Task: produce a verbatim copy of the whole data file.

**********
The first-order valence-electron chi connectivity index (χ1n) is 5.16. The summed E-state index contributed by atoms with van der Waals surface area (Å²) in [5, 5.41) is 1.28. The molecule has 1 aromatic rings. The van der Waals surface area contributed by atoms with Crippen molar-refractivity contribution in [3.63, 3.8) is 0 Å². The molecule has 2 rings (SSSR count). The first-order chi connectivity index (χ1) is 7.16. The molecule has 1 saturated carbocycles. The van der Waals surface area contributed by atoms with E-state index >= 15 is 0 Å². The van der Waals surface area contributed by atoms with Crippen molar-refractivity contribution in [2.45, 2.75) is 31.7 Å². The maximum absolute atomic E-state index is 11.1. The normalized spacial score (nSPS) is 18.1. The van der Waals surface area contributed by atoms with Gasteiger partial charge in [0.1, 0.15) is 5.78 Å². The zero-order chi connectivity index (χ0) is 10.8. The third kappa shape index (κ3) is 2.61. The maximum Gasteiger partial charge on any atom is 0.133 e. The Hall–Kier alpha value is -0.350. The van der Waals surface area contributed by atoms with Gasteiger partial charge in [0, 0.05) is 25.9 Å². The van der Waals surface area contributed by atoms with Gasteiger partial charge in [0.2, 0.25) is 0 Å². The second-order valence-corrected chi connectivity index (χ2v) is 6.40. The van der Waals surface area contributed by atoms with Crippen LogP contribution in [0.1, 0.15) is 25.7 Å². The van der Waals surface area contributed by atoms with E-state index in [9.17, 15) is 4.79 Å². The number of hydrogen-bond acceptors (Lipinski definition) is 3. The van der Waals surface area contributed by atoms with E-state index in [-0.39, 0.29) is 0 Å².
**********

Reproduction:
The first-order valence-electron chi connectivity index (χ1n) is 5.16. The summed E-state index contributed by atoms with van der Waals surface area (Å²) in [5, 5.41) is 1.28. The molecule has 1 aromatic rings. The van der Waals surface area contributed by atoms with Crippen molar-refractivity contribution in [3.63, 3.8) is 0 Å². The molecule has 2 rings (SSSR count). The first-order chi connectivity index (χ1) is 7.16. The molecule has 1 saturated carbocycles. The van der Waals surface area contributed by atoms with E-state index >= 15 is 0 Å². The van der Waals surface area contributed by atoms with Crippen molar-refractivity contribution in [2.45, 2.75) is 31.7 Å². The maximum absolute atomic E-state index is 11.1. The normalized spacial score (nSPS) is 18.1. The van der Waals surface area contributed by atoms with Gasteiger partial charge in [0.1, 0.15) is 5.78 Å². The zero-order chi connectivity index (χ0) is 10.8. The third kappa shape index (κ3) is 2.61. The maximum Gasteiger partial charge on any atom is 0.133 e. The Hall–Kier alpha value is -0.350. The van der Waals surface area contributed by atoms with Gasteiger partial charge in [0, 0.05) is 25.9 Å². The van der Waals surface area contributed by atoms with Gasteiger partial charge in [0.2, 0.25) is 0 Å². The second-order valence-corrected chi connectivity index (χ2v) is 6.40. The van der Waals surface area contributed by atoms with Crippen LogP contribution in [0.1, 0.15) is 25.7 Å². The van der Waals surface area contributed by atoms with E-state index in [9.17, 15) is 4.79 Å². The number of hydrogen-bond acceptors (Lipinski definition) is 3. The van der Waals surface area contributed by atoms with E-state index in [-0.39, 0.29) is 0 Å².